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Summary: A sermon for the 8th Sunday after Pentecost, Proper 12, Series B

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8th Sunday after Pentecost (Pr. 12) July 20, 2006 “Series B”

Grace be unto you and peace, from God our Father and from our Lord, Jesus Christ. Amen.

Let us pray: Dear Heavenly Father, through your Son, Jesus the Christ, you revealed your compassion and redeeming grace for our fallen world. Through the power of your Holy Spirit, open our hearts and minds to our Lord’s continued presence among us, that as he fed the multitude by the Sea of Galilee, he might continue to feed and nourish us in faith. This we ask in his holy name. Amen.

David Washburn, pastor of Chestnut Grove Baptist Church, began his sermon on our Gospel lesson for this morning, entitled, In The Hands Of God, with the following illustration: (SermonCentral.com – January 2003)

“When I hold a basketball in my hands, it’s merely a basketball, but when you place that same basketball in the hands of Michael Jordan, it turns into collegiate and professional championships. Put a golf club in any of our hands, and we can hit a golf ball, but in the hands of Tiger Woods, we behold the best golfer in the world. A paintbrush in my hands might result in a pretty good picture, if it’s paint by numbers, but placed in the hands of Renoir, it turned into incredible works of art.

A gun placed in the hands of a hunter is a tool used for sport or obtaining food, but when placed in the hands of a terrorist, that same gun becomes a weapon of destruction. How is it that the same instruments and the same tools can bring about such differing degrees of results? Quite simply, it depends on who is holding them, and how they are being used.” End quote.

We know the story well. In fact, it is the only miracle of Jesus, which is recorded in all four of the Gospels. Jesus is on this hillside beside the Sea of Galilee, and this large crowd had relentlessly followed him, estimated to be about 5000 men, plus women and children. They followed Jesus because, as John tells us, they had seen the miracles of healing Jesus had performed to cure the sick.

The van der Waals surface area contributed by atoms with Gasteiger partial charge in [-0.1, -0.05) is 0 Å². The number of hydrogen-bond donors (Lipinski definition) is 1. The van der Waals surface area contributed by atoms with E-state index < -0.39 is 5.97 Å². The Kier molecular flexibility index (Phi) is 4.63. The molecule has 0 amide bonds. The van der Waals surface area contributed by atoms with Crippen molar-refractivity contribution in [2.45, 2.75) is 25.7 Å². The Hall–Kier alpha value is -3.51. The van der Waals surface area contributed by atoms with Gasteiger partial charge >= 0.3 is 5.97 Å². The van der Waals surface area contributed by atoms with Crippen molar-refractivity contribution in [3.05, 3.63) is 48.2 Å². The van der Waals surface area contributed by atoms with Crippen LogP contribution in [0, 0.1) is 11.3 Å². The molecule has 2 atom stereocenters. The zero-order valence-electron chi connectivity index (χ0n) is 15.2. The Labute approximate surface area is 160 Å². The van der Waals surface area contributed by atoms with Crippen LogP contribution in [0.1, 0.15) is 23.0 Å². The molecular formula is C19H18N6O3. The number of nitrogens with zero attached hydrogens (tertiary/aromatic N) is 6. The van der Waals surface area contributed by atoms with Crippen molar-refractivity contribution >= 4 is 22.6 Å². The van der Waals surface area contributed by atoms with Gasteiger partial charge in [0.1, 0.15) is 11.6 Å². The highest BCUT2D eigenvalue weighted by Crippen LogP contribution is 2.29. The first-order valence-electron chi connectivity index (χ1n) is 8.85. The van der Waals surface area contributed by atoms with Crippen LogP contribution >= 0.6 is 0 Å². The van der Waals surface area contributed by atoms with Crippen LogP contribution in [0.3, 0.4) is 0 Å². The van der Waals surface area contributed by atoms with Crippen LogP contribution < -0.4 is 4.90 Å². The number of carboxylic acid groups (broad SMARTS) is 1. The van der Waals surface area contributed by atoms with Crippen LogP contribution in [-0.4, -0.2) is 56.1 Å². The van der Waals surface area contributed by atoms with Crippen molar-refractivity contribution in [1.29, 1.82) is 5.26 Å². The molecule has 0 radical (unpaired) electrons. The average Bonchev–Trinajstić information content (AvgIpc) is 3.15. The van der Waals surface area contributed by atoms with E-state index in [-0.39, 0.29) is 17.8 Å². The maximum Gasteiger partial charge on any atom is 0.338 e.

So Jesus asks his disciples, “Where are we going to get enough bread to feed all of these people?” John tells us that it was Philip that responded by telling Jesus that “Six month’s wages wouldn’t buy enough bread so that everyone could just get a little to ebb their hunger.” Obviously, the disciples did not have enough money to buy bread for that crowd, even if they could have found a bakery that would have had that much bread on hand.

Then one of the other disciples, Andrew, noticed that there was a young boy in the crowd that had thought enough ahead to pack a lunch – which consisted of five small barley loaves, and two fish. So Andrew tells Jesus about the young man, but quickly adds, “But what good is that among so many people?”

But Jesus was not deterred. He had his disciples bid the people to sit down. Then he took that boy’s meager lunch, gave thanks to God for what he had provided, and gave the loaves and fish to the disciples to distribute among the people. And all of the people ate their fill! In fact, the disciples gathered up the leftovers, enough to fill twelve baskets. In the hands of Jesus, that boy’s meager lunch was enough to feed the crowd.

That’s the story, recorded in all four Gospels. But what does it mean. In particular, what does it mean in the context of John’s Gospel, where the miracles of Jesus are not simply recorded as having occurred, but are said to be “signs,” events that point beyond themselves to something of deeper meaning?

First, I believe it is important to consider verse 4 of our text, which may seem to be merely an incidental note on the part of the author, when he tells us, that this event took place as the Passover, the festival of the Jews was near. Yet such comments are rarely just incidental information in John’s Gospel.

In addition to the Passover being the festival in which Israel recalls God’s act of deliverance from their bondage to slavery in Egypt, it is also the time of the Jewish liturgical year that is associated with the arrival of the Messiah. Remember, that it was as the Passover was near, that Jesus entered Jerusalem with palms waving and the people shouting “Hosanna, Blessed is he who comes in the name of the Lord. Hosanna to the son of David.”

Thus, I believe that our Lord’s feeding of the five thousand is not just an illustration of his ability to work miracles, but a miracle that points to his identity as the Messiah – that he is promised Christ. Even the people who ate their fill that day, according to verse 14, recognized it as a sign that Jesus was indeed the prophet who was to come.

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